There are two general types of modular robots: heterogeneous and homogeneous. These two types are divided according to the architecture types:
- Lattice architectures;
- Chain/tree architectures;
- Deterministic reconfiguration;
- Mobile architectures;
- Stochastic reconfiguration.
Lattice architectures use 3D patterns to impose rules for arranging and connection. There is a downside to this type of architecture, the motion of modules is limited.
Robotic modules are connected together in a string or tree topology. With a serial basic architecture, these modules are versatile but hard to control.
This type of reconfiguration is based on feedback control, and relies on units moving or being directly manipulated into their target location during reconfiguration.
This architecture uses the environment to make maneuvers, and is a system that can create complex shapes.
This type of reconfiguration relies on units moving around using statistical processes.
Adaptation – an important advantage of these modular systems is the reconfiguration to adapt to different situations;
Robustness – compared to conventional systems, modular platforms are more robust;
New morphologies – can create a complete range of morphologies composed from the same module;
Self-repair – in cases of damage to the modules, the system can be modified to remove the affected parts;
Economic advantage – usage of the same modules to create complex robots, lead to cost reduction.
Low performance – compared with a conventional robot built to specific tasks, modular robots have diminished performance.
Differences between modular robots and transformer robots
At least two major differences between modular robotic systems and transformer robots. The first difference and perhaps the most insignificant is the size of units. Modular robots are much smaller than classical transformer robots.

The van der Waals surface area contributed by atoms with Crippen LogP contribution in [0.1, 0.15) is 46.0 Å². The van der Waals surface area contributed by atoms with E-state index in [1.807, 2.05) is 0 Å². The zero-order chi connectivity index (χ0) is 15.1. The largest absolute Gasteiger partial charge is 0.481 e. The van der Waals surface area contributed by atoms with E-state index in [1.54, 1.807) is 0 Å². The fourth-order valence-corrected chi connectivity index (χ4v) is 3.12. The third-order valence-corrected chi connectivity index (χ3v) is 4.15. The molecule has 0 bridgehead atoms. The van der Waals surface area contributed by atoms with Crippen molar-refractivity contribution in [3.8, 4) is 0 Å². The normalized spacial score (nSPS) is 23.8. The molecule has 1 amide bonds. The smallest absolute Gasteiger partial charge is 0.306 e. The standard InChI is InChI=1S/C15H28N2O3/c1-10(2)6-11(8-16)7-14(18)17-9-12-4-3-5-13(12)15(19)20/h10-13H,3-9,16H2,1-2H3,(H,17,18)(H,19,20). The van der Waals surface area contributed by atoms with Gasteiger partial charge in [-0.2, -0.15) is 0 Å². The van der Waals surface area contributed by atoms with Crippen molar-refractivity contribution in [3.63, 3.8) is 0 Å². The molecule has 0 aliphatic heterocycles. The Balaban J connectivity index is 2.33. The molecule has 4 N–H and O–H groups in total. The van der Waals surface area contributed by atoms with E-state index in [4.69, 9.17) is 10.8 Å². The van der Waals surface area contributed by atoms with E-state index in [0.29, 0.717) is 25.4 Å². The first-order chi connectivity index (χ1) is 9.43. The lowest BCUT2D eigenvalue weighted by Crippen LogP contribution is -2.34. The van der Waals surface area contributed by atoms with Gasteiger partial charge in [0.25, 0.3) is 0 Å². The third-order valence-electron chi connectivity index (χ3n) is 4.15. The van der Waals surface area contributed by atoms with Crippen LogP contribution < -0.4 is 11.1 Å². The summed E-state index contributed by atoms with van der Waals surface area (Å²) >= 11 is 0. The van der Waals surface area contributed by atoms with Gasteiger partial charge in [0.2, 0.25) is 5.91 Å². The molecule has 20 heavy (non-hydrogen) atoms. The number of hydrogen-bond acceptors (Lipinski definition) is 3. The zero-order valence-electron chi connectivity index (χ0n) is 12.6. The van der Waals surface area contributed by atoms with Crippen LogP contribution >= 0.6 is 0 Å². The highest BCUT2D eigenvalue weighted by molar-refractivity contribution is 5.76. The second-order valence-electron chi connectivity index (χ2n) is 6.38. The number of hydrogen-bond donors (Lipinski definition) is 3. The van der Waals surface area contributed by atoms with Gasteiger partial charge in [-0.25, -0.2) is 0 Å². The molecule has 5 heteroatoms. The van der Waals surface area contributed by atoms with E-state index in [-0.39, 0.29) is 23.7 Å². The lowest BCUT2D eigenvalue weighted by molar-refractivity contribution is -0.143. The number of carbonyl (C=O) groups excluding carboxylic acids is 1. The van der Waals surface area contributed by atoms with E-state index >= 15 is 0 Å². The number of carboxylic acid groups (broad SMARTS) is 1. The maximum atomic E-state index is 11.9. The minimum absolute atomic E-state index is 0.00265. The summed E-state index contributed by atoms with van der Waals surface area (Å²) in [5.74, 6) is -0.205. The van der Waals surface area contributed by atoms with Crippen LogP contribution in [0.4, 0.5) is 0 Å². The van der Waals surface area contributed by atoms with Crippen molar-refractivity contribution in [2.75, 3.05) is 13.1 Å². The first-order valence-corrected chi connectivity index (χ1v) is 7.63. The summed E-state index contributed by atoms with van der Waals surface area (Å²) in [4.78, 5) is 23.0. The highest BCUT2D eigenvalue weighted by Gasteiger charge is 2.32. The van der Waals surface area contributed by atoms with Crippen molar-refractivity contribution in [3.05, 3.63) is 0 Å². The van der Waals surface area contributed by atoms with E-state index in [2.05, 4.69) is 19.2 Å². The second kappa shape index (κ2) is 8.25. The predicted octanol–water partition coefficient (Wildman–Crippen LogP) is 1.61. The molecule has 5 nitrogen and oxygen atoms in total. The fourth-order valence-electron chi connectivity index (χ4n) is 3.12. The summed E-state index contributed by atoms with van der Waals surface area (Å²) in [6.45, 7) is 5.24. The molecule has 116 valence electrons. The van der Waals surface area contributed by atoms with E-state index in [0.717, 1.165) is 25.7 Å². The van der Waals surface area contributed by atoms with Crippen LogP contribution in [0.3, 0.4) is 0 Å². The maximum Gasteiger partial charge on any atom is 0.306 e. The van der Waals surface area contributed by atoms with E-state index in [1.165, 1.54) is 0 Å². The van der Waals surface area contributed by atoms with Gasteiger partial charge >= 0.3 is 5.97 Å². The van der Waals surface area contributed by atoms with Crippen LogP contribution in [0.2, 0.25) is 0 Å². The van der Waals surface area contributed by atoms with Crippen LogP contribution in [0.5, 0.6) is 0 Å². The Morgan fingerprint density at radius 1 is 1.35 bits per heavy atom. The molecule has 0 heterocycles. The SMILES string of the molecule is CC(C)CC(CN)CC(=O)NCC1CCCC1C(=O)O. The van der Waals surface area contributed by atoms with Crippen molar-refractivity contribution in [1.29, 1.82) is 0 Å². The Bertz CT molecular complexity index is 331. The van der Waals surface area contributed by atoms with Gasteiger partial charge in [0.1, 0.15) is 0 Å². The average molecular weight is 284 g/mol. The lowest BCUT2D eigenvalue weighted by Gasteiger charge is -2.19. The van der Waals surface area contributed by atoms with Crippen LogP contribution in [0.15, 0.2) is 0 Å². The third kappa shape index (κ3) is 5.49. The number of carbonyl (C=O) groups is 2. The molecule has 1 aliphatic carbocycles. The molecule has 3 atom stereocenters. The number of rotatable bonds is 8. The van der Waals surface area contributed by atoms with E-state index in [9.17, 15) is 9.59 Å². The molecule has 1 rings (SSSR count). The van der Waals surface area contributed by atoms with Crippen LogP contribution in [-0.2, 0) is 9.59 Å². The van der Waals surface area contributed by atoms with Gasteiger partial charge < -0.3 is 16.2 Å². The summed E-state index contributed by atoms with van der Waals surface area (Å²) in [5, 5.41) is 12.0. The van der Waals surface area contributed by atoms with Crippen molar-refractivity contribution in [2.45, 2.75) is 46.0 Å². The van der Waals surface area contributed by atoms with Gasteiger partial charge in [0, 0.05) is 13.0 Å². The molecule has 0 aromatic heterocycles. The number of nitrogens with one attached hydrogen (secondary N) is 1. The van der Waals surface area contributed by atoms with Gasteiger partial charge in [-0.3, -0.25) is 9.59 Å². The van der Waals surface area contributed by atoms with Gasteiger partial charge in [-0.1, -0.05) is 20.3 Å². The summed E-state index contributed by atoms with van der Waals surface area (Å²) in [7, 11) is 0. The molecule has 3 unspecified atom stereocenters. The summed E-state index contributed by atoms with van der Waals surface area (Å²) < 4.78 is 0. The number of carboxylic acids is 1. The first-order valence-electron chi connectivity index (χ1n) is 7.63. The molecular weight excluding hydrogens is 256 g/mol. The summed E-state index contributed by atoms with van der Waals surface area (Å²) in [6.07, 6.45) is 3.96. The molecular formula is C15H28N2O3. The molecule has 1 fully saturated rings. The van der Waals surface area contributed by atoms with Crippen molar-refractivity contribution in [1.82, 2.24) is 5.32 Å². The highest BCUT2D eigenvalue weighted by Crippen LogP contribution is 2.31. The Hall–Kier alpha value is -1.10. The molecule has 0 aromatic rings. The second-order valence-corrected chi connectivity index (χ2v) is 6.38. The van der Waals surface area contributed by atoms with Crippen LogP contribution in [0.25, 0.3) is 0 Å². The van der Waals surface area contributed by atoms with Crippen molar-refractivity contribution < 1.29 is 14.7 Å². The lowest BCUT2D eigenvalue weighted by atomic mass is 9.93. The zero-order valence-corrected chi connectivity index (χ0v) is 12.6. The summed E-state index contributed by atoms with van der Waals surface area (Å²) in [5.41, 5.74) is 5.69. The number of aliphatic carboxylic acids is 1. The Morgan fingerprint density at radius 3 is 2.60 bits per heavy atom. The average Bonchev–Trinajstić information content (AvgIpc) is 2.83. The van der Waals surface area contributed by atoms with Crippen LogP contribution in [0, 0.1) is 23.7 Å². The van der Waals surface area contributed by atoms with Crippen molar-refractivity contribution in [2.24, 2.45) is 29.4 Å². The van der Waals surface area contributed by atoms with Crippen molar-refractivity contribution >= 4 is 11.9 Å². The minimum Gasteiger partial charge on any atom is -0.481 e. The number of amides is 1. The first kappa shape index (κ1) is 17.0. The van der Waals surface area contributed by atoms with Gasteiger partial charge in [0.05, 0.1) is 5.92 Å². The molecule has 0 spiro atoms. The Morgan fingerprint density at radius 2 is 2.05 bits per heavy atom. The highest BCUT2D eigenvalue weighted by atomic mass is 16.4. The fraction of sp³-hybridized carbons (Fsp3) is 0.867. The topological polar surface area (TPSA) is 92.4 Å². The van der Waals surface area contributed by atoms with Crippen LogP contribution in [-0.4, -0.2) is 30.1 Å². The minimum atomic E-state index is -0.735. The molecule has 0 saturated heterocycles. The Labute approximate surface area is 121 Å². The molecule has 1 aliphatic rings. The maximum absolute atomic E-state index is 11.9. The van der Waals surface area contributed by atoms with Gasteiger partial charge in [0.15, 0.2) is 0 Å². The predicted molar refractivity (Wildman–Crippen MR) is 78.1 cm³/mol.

The most important difference is that a transformer, no matter how complex it is, can take decisions in one place – i.e. has a single brain. There is only one control system that takes decisions for all transformer parts. Each modular robot has its own control unit, unit which is permanently connected with other units to plan movements.
Self-reconfiguring modular robotics is a concept that takes shape in our days, a system for creating robots for areas impossible to reach by classic robots. The design of modules creates maximum flexibility in movement and connection, and most importantly, it is not necessary to build each time a new robot for a given task.Resources
- Self-reconfiguring modular robot, Wikipedia
- “Reconfigurable Modular Mobile Robotic Platform” by M. Bienia, D. Garcia, K. Wajcs at the Worcester Polytechnic Institute
- “Design and Development of a Low-Cost Prototype of a Modular Robot Platform to be Used in the Control Engineering Laboratory” by P. Saade et. al. at American University of Science and Technology, Lebanon
- “PolyBot and PolyKineticTM System: A Modular Robotic Platform for Education” by A. Golovinsky et. al., Princeton University
- ERRV, Open Source Modular Robotic Platform product page, RACE
- Robo J31 article, Lawrence Technological University
- “Modular Robots: The State of the Art” 2010 ICRA Workshop paper at University of Southern Denmark